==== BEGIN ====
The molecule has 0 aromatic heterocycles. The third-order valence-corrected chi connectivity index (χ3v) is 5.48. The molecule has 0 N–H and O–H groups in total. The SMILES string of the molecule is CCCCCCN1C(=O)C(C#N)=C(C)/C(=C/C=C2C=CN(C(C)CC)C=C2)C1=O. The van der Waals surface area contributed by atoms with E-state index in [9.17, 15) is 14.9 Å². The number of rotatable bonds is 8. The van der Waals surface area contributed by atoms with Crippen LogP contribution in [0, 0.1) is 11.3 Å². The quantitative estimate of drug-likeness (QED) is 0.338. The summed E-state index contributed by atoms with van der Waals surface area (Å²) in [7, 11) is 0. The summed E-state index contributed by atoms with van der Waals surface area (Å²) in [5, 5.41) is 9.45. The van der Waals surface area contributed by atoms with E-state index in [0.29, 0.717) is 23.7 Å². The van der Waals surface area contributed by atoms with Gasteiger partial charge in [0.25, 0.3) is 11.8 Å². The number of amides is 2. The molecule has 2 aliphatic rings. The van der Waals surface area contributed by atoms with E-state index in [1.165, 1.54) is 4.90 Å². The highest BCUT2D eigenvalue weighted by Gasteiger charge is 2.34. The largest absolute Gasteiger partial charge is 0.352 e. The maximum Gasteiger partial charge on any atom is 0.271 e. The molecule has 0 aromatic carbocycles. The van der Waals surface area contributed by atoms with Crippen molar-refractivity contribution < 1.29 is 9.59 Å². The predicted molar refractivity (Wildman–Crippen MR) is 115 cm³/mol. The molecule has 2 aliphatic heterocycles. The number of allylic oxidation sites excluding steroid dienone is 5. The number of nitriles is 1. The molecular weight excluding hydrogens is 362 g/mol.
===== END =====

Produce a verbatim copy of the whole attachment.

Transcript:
The molecule has 0 aromatic heterocycles. The third-order valence-corrected chi connectivity index (χ3v) is 5.48. The molecule has 0 N–H and O–H groups in total. The SMILES string of the molecule is CCCCCCN1C(=O)C(C#N)=C(C)/C(=C/C=C2C=CN(C(C)CC)C=C2)C1=O. The van der Waals surface area contributed by atoms with E-state index in [9.17, 15) is 14.9 Å². The number of rotatable bonds is 8. The van der Waals surface area contributed by atoms with Crippen LogP contribution in [0, 0.1) is 11.3 Å². The quantitative estimate of drug-likeness (QED) is 0.338. The summed E-state index contributed by atoms with van der Waals surface area (Å²) in [7, 11) is 0. The summed E-state index contributed by atoms with van der Waals surface area (Å²) in [5, 5.41) is 9.45. The van der Waals surface area contributed by atoms with E-state index in [0.29, 0.717) is 23.7 Å². The van der Waals surface area contributed by atoms with Gasteiger partial charge in [0.25, 0.3) is 11.8 Å². The number of amides is 2. The molecule has 2 aliphatic rings. The van der Waals surface area contributed by atoms with E-state index in [1.165, 1.54) is 4.90 Å². The highest BCUT2D eigenvalue weighted by Gasteiger charge is 2.34. The largest absolute Gasteiger partial charge is 0.352 e. The maximum Gasteiger partial charge on any atom is 0.271 e. The molecule has 0 aromatic carbocycles. The van der Waals surface area contributed by atoms with Crippen molar-refractivity contribution < 1.29 is 9.59 Å². The predicted molar refractivity (Wildman–Crippen MR) is 115 cm³/mol. The molecule has 2 aliphatic heterocycles. The number of allylic oxidation sites excluding steroid dienone is 5. The number of nitriles is 1. The molecular weight excluding hydrogens is 362 g/mol.